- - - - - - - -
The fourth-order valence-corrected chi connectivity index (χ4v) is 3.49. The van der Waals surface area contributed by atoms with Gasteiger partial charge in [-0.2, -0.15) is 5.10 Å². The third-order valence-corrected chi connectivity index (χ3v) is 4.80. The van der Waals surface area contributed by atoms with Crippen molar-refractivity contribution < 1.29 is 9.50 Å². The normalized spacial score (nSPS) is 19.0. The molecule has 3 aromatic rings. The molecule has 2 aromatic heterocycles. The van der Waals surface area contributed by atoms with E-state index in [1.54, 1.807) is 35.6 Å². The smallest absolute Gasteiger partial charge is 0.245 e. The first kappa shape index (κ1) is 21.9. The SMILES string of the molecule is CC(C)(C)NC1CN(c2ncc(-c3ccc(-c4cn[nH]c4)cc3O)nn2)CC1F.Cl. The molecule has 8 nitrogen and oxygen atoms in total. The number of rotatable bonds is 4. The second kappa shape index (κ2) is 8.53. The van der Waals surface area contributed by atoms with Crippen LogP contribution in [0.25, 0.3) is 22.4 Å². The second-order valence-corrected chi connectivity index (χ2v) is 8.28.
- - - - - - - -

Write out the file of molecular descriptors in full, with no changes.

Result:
The fourth-order valence-corrected chi connectivity index (χ4v) is 3.49. The van der Waals surface area contributed by atoms with Gasteiger partial charge in [-0.2, -0.15) is 5.10 Å². The third-order valence-corrected chi connectivity index (χ3v) is 4.80. The van der Waals surface area contributed by atoms with Crippen molar-refractivity contribution < 1.29 is 9.50 Å². The normalized spacial score (nSPS) is 19.0. The molecule has 3 aromatic rings. The molecule has 2 aromatic heterocycles. The van der Waals surface area contributed by atoms with E-state index in [1.54, 1.807) is 35.6 Å². The smallest absolute Gasteiger partial charge is 0.245 e. The first kappa shape index (κ1) is 21.9. The SMILES string of the molecule is CC(C)(C)NC1CN(c2ncc(-c3ccc(-c4cn[nH]c4)cc3O)nn2)CC1F.Cl. The molecule has 8 nitrogen and oxygen atoms in total. The number of rotatable bonds is 4. The second kappa shape index (κ2) is 8.53. The van der Waals surface area contributed by atoms with Crippen LogP contribution in [0.25, 0.3) is 22.4 Å². The second-order valence-corrected chi connectivity index (χ2v) is 8.28.